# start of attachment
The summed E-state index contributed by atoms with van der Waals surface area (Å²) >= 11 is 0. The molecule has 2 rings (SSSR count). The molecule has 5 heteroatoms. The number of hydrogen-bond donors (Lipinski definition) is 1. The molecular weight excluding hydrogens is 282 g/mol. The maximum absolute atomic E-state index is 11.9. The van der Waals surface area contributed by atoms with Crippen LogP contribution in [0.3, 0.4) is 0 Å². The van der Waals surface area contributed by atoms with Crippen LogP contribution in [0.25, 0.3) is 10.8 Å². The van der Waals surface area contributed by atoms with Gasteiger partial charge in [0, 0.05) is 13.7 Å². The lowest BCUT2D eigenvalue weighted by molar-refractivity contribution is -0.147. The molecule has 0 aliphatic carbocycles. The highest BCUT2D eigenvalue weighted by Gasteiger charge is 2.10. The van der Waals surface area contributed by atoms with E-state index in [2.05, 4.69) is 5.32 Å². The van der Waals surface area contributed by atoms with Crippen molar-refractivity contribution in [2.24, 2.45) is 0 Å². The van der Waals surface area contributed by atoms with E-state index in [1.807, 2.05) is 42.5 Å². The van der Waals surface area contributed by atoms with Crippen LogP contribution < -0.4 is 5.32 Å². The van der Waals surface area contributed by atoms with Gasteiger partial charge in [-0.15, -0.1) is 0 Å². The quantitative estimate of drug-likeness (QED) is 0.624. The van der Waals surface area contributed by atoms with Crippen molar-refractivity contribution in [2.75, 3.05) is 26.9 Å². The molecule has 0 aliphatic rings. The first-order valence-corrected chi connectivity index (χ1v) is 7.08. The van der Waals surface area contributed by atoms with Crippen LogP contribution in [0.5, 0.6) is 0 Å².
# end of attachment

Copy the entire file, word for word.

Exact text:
The summed E-state index contributed by atoms with van der Waals surface area (Å²) >= 11 is 0. The molecule has 2 rings (SSSR count). The molecule has 5 heteroatoms. The number of hydrogen-bond donors (Lipinski definition) is 1. The molecular weight excluding hydrogens is 282 g/mol. The maximum absolute atomic E-state index is 11.9. The van der Waals surface area contributed by atoms with Crippen LogP contribution in [0.3, 0.4) is 0 Å². The van der Waals surface area contributed by atoms with Crippen LogP contribution in [0.25, 0.3) is 10.8 Å². The van der Waals surface area contributed by atoms with Gasteiger partial charge in [0, 0.05) is 13.7 Å². The lowest BCUT2D eigenvalue weighted by molar-refractivity contribution is -0.147. The molecule has 0 aliphatic carbocycles. The highest BCUT2D eigenvalue weighted by Gasteiger charge is 2.10. The van der Waals surface area contributed by atoms with E-state index in [2.05, 4.69) is 5.32 Å². The van der Waals surface area contributed by atoms with Crippen molar-refractivity contribution in [2.24, 2.45) is 0 Å². The van der Waals surface area contributed by atoms with E-state index in [1.807, 2.05) is 42.5 Å². The van der Waals surface area contributed by atoms with Crippen LogP contribution < -0.4 is 5.32 Å². The van der Waals surface area contributed by atoms with Gasteiger partial charge in [-0.15, -0.1) is 0 Å². The quantitative estimate of drug-likeness (QED) is 0.624. The van der Waals surface area contributed by atoms with Crippen molar-refractivity contribution in [2.75, 3.05) is 26.9 Å². The molecule has 0 aliphatic rings. The first-order valence-corrected chi connectivity index (χ1v) is 7.08. The van der Waals surface area contributed by atoms with Crippen LogP contribution in [0.5, 0.6) is 0 Å².